Spurred on from the success of my first solo gig I decided to up the stakes and head out to my first solo day-festival. I went along to the Stag & Dagger festival in Glasgow on the May 5th bank holiday. Heres how it went down…
Before we begin this I feel it’s important for me to point out that I do actually have friends, I just came to this festival on my own because I had a lot of fun at a solo gig and I wanted to find out if that would translate to a day-festival.
My first stop is a spontaneous trip to Firewater. I had planned to go to spoons to get a drink before the first gig like I do when I’m on my own (ok I lied I’ve got no friends). However, I am drawn into the bar by the joint promises of free entry and live music. Not five minutes has gone by and I’ve had a drink spilt on me (a good omen). In fairness it was a minor spill but a direct hit on my ‘gig-shoes’ ( which are more like socks with laces these days) and now I’m squelching around (ew, sorry).
Last time round I was already half cut by the time I made it to the gig but this time I’m starting my journey with a far clearer head. This means that you won’t be hit with the constant toilet content from the off, but you will be able to witness my decline in real time as my writing gets more manic and starts making less sense.
First drink down and Its time to head to the first gig on my magical mystery tour of the venues of Sauchiehall Street. Up first is Honeyblood playing something of a homecoming show at The Garage to a crowd that seems very excited. I reckon I’ll just take in the set and report back after.
[some time later…]
Honeyblood was such a perfect set to kick things off with. Being a homecoming gig the band were really excited to be there and the crowd were right there with them. Their 45-minute set was tight and you really felt like you got your moneys worth even for such a short set. There was the perfect mix of talk and tunes and the set-list was filled with crowd pleasers, from new singles like She’s a Nightmare to old favourites like Biro.
My next gig, Dreamwife, is very handily in the same venue easing me into this day as I’m not really being tested that much yet. However, never fear the manic run from venue to venue will surely come later on.
Dreamwife are the band that tipped it for me when I was deciding to buy the ticket as they instantly became one of favourite bands with the release of their fantastic first record. Now back in the studio after touring their debut album they have promised new music soon. I’ve seen them once before and I can’t wait to experience the sense of pure joy that their gigs instil once more.
I had originally planned to tell you about Dreamwife’s set after the fact but I got too excited and now here I am writing about it. I’ve been enjoying this so much that I think I might not have blinked up until now and my eyes are streaming, or I’m just crying, either is possible. Guitarist, Alice Go, has a beaming smile across her face while lead singer Rakel Mjöll is tearing up the stage, all the while bassist Bella Podpadec is as cool as ever. This truly is a joyous thing to witness.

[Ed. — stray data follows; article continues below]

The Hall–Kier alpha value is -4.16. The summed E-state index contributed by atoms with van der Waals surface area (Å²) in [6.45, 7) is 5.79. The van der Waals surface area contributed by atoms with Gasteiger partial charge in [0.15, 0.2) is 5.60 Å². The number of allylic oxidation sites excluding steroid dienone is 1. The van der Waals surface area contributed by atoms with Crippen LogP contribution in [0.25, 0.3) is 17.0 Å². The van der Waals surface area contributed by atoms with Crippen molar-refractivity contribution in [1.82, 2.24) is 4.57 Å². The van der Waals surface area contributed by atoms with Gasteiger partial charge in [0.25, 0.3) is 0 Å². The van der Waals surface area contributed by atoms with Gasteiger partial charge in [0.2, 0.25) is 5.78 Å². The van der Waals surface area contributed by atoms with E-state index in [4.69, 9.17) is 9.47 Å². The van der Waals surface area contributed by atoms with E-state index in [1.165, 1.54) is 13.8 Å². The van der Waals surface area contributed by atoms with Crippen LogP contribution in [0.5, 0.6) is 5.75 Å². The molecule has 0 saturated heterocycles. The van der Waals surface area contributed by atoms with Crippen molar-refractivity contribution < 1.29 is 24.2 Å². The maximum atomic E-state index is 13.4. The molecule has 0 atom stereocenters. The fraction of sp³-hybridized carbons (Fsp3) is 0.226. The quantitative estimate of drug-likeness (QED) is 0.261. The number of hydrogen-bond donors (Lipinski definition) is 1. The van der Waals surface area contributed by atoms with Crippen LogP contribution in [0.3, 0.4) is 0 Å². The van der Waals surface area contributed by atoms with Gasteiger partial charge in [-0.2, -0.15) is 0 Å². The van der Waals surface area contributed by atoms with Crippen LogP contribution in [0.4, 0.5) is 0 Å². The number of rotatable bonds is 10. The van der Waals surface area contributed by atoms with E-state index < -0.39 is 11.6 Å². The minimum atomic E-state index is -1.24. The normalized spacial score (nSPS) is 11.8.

Dreamwife’s set is tragically at an end. That was incredible. The highlight had to be the moment that I realised that I didn’t recognise the song being played and that it must be new material, a fact confirmed just moments after. The group seemed to be having even more fun than the crowd if such a thing could even be possible, every second was celebrated by both band and audience.
We now do a little bit of a time jump as I got slightly distracted by all the running around from gig to gig that I forgot to keep writing. If this were a film there would be a time card here telling you that about an hour has gone by, I’m rapidly approaching incoherency and I’ve been to two or three more sets (actually that would be far too long for a timecard and more like something from a monty python film).
The next milestone in tonights festivities is Pip Blom playing at the CCA (Centre for Contemporary Arts). I ran to get here and am now slightly regretting it as I seem to have entered the hottest room in the world. In what is essentially a sauna I shuffle through the impressive crowd that has already amassed. I have no idea how all of these people got here before me but I’m assuming they must have teleported.
Now onstage the band seem humbled by the amount of people that have turned up to see them in, and I can’t stress this enough, the hottest room on the planet. I’m trying to decide whether me complaining about how hot it is here is better or worse than me constantly writing about cinnamon scented toilets. Either way it’s very hot and I’ve undone most of the buttons on my shirt and my chest is pretty much fully out. Aside from the tropic temperatures this has to be one of the highlights of the night. The band are clearly thrilled to be here and are playing an amazing set to a very appreciative audience.
And now for the final stop on my solo adventure. Yet again I have run from one set to another this time for Goat Girl’s show at the secret stage somewhere on Bath Street near St Stephens Church. A side door leads down a set of stairs and into a massive hall underground with a grand stage. It might be the beer goggles speaking but I feel like I’ve stepped into a whole other world.
The band are now onstage and the lighting and music are blending together in a strange mix that makes you feel like you’re being haunted (in a good way?) (if there is such a thing)). This is the perfect place to finish my adventure as the slow tempo, low-fi sound of Goat Girl is washing over me and the excitement of discovering this hidden stage has ended my night on a massive high.
By Owen Garner